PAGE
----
Climate change protesters try to storm the stage at tense Shell AGM

Climate change protesters have tried to storm the stage at oil giant Shell’s annual shareholder meeting in London.

In a tense moment in the meeting, which had already been delayed for nearly an hour, security stepped in to prevent a protester reaching chairman Sir Andrew Mackenzie and other board members on stage.

Dozens of protesters were escorted out by members of the security team at London’s Excel conference centre.

“Obviously that last incident went a stage further than we experienced in the first part of today,” Sir Andrew said after protesters had been escorted out. He added that people would be removed if they tried to get onto the stage again.

Shell AGM
Protesters from many different groups attended the meeting. (Rebecca Speare-Cole/PA)

Meanwhile, other shareholders grew increasingly frustrated, shouting: “Shut up” and “get a job”.

It happened around 50 minutes into Shell’s annual general meeting (AGM) on Tuesday morning. Protesters had consistently got up to chant songs and slogans against the major producer of polluting oil and gas.

“Shut down Shell,” protesters repeatedly chanted on Tuesday, interrupting Sir Andrew and other board members as they were speaking to other shareholders in the room.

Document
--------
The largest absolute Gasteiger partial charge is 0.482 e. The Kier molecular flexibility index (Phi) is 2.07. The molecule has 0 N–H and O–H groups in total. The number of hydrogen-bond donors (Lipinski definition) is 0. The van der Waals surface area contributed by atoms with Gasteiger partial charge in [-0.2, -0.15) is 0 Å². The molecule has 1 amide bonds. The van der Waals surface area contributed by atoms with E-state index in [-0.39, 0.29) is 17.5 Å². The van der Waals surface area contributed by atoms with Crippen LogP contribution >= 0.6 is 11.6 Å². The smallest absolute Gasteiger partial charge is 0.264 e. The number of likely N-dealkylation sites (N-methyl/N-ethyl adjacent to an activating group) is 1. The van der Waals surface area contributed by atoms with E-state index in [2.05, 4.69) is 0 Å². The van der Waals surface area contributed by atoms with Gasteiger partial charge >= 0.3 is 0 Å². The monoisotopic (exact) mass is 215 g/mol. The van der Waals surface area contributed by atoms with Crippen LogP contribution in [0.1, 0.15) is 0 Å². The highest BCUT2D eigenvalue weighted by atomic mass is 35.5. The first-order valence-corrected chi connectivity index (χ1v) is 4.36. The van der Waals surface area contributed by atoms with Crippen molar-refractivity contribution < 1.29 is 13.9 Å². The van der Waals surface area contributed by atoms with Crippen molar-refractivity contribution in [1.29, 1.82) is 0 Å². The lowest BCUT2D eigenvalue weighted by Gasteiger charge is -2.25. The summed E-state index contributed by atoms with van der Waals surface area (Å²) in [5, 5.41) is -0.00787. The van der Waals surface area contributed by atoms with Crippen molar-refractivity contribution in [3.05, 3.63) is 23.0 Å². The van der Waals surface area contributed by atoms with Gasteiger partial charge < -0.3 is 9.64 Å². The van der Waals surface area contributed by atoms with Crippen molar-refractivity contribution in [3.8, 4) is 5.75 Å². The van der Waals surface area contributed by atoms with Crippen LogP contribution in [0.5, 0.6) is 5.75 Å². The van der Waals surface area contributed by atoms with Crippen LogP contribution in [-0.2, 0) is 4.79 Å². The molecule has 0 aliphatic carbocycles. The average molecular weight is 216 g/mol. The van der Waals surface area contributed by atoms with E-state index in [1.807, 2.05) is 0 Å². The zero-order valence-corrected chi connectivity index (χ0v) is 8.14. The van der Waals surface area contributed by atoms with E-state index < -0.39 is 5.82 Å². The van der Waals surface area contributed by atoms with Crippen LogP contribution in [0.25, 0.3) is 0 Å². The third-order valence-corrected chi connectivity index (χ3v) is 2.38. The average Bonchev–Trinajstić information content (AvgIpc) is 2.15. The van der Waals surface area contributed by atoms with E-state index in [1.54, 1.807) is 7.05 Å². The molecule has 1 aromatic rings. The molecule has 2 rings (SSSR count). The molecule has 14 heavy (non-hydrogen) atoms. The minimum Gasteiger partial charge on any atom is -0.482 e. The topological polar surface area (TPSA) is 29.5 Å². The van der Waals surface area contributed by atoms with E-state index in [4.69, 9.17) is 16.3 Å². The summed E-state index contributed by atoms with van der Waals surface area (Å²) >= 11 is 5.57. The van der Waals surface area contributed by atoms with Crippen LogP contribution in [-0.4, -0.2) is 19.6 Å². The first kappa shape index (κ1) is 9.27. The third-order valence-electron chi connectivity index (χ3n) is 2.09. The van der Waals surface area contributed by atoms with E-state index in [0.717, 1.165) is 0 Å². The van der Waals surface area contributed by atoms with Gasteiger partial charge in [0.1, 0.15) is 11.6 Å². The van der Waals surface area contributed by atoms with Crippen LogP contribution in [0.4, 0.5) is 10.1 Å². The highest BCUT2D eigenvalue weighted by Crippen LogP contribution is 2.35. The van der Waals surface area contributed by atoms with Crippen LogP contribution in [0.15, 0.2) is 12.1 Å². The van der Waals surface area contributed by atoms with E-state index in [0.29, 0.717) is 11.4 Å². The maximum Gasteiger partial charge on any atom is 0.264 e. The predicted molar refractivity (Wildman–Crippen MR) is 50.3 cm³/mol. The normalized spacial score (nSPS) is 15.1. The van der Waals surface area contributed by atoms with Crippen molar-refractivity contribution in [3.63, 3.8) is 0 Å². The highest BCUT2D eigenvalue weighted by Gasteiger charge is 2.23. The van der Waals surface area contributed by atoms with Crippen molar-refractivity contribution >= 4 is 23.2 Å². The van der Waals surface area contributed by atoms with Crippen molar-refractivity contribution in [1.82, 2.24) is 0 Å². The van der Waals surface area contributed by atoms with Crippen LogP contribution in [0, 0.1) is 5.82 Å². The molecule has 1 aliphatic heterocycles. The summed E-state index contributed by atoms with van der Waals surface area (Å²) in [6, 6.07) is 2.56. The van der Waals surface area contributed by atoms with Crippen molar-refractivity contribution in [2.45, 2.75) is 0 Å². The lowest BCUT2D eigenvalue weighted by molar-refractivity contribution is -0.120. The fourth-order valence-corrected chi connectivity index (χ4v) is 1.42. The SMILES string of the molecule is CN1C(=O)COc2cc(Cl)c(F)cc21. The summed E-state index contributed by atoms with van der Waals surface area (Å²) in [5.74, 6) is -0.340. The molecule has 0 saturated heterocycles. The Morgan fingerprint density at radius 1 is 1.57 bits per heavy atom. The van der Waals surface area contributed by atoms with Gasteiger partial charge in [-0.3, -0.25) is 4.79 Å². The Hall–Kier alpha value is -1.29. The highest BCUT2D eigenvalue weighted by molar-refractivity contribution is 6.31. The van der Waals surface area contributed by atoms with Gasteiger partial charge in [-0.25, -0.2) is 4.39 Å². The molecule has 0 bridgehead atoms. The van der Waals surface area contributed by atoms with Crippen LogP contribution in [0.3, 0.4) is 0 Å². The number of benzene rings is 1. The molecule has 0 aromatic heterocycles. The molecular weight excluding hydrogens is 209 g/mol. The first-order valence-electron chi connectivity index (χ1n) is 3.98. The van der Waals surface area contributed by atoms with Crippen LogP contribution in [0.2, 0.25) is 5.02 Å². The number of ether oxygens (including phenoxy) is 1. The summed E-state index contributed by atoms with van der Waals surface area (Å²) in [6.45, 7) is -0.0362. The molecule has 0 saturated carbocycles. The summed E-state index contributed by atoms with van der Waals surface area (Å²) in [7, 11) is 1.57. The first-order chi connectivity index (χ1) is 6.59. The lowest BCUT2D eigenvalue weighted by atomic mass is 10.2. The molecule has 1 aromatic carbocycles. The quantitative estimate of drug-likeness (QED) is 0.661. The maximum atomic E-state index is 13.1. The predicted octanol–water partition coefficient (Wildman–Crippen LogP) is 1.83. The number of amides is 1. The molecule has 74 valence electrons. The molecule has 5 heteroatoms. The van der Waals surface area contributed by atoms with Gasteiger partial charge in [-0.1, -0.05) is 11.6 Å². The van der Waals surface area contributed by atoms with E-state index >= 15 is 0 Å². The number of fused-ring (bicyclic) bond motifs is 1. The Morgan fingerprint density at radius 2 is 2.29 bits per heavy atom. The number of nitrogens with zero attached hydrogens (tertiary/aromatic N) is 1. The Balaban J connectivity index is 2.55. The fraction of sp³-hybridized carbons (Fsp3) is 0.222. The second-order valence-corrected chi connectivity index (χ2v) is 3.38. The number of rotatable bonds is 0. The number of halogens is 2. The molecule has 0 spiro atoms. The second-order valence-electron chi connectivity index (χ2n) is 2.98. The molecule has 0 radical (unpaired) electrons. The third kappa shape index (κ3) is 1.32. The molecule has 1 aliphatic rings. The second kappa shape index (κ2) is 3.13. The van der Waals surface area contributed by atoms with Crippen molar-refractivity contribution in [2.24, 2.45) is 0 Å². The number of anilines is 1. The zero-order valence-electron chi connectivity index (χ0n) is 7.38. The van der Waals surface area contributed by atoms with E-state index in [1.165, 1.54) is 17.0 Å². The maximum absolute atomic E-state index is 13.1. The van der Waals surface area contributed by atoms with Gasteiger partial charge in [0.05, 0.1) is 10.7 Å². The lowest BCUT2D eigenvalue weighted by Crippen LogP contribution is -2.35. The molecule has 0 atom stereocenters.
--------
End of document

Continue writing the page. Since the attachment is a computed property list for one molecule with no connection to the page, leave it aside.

Security repeatedly escorted protesters out one at the time, however one protester was replaced by another.

In the confusion, Sir Andrew also mistakenly asked security to remove a non-protesting shareholder who had got up to ask for the meeting to push ahead.

“Are you asking us to start the meeting? I apologise,” he said, to laughter from the room.

Early in the meeting, a group of protesters sang: “Go to hell Shell and don’t you come back no more, no more, no more, no more” to the tune of the Ray Charles song Hit the Road Jack.

He added: “I refuse to accept your hell on earth. Board members, directors and shareholders, I’m here to demand that you shut down Shell.”

He also said: “The sea levels are rising, and so are the people.”

The proceedings appeared to finally start after a little over an hour. A protester was escorted out after 72 minutes, after which Sir Andrew was able to start his speech to shareholders.

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